Texas A&M quarterback Johnny Manziel and South Carolina defensive end Jadeveon Clowney are among a number of high-profile underclassmen to purchase “exceptional student-athlete disability insurance” (or ESDI) which would pay them benefits in the event of a career-ending injury while still playing college football. Manziel and Clowney separately confirmed to reporters this week that they were in the process of purchasing ESDI coverage for the NCAA maximum benefit of $5 million.
The NCAA does not consider insurance a violation of amateurism rules and in fact has offered ESDI policies since 1990. According to a 2010 article in the Villanova Sports & Entertainment Law Journal, about 75% of first round picks in the NFL Draft have purchased ESDI policies through the NCAA program. The same article said between 75% and 80% of all ESDI policies were issued to football players. ESDI policies are only available to players who have demonstrated high draft potential, in the case of football within the first three rounds of the NFL Draft. ESDI policies are also available to potential first-round Major League Baseball, NBA and WNBA draft picks, as well as any men’s hockey player projected to go in the first three rounds of the NHL Draft.
HCC Specialty Underwriters is the exclusive underwriter of the NCAA’s ESDI policies, which are administered by ASU International, Inc. As noted above, the maximum benefit for football players is $5 million, although the specific amount of a player’s coverage may be lower depending on his projected draft status. The policy only applies to “permanent total disability,” meaning he suffers an illness or injury (while insured) that prevents him from ever signing an NFL contract. “Total disability” does not imply the player must be a paraplegic in order to collect; the policy defines disability to include the “irrecoverable loss” of a hand or foot or sight in either eye.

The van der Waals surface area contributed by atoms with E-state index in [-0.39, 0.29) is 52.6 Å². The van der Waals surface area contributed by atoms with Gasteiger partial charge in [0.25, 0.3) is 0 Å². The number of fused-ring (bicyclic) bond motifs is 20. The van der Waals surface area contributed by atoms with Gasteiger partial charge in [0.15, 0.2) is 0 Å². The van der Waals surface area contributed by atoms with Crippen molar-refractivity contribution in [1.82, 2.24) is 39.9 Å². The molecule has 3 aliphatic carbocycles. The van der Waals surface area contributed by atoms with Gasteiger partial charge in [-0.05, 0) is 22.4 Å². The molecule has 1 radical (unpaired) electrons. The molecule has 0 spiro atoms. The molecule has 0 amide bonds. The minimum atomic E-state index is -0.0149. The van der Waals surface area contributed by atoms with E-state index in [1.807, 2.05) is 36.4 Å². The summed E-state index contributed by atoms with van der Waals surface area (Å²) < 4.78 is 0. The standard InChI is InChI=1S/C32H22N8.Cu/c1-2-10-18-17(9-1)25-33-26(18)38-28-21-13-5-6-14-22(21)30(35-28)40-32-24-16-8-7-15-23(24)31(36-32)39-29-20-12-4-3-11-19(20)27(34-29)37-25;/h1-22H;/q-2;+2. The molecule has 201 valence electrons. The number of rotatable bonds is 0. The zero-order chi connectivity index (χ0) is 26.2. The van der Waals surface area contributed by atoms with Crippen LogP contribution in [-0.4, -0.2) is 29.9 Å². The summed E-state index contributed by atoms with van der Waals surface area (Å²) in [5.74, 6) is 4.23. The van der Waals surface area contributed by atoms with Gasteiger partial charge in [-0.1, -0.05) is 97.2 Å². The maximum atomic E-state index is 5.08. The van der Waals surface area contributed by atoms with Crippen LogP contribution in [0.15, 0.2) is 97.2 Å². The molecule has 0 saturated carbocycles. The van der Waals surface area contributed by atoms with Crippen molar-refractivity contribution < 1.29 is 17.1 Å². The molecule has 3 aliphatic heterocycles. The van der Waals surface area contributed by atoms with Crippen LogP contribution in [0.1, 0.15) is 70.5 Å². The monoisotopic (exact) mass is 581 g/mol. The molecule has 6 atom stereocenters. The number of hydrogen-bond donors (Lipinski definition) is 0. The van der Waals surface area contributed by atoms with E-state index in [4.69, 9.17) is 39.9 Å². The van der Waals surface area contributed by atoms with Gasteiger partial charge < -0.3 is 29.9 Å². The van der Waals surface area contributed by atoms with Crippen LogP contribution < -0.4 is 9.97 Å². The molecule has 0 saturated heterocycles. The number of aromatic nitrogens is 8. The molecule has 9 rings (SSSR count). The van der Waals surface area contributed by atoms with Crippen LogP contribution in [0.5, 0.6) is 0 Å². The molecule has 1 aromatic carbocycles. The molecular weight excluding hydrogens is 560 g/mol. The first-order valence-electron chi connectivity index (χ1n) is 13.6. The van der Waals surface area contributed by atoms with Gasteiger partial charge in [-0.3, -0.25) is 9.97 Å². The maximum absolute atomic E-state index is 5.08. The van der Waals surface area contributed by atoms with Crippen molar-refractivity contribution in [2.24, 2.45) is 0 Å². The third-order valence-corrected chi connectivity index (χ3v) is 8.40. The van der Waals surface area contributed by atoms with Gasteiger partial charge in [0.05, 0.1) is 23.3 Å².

By restricting ESDI coverage to “total” disability, however, college players receive no protection from a potential drop in projected draft status. So if South Carolina’s Clowney–who many believe would be a top-three pick in this year’s NFL Draft–suffers a major knee injury that requires a year or more of rehabilitation, and as a result he falls to the late first or even second round of the 2014 Draft, then ESDI coverage is useless.
Furthermore it’s the players, not the NCAA or member schools, who must pay all ESDI premiums. For every million dollars in coverage, ESDI premiums can run $10,000-$12,000. So Clowney and Manziel may be on the hook for upwards of $60,000 for their respective $5 million policies. Perhaps not surprisingly, the NCAA has an arrangement with U.S. Bank, N.A., to offer athletes loans at “competitive” rates (reportedly 1.5% over prime) to help them pay ESDI premiums. The loans are repayable when the player signs a professional contract, receives a payout following total disability or simply stops playing college football.
Athletes are not restricted to the NCAA’s ESDI program. Non-NCAA insurers also offer coverage, usually at much higher premiums. Since the NCAA program is restricted to projected first-three-round picks, the majority of future NFL rookies are forced to look elsewhere for insurance. Even athletes like Manziel and Clowney who are covered by the NCAA program may seek supplemental coverage from a second insurer if their projected career earnings–which can include endorsements–exceed the $5 million cap.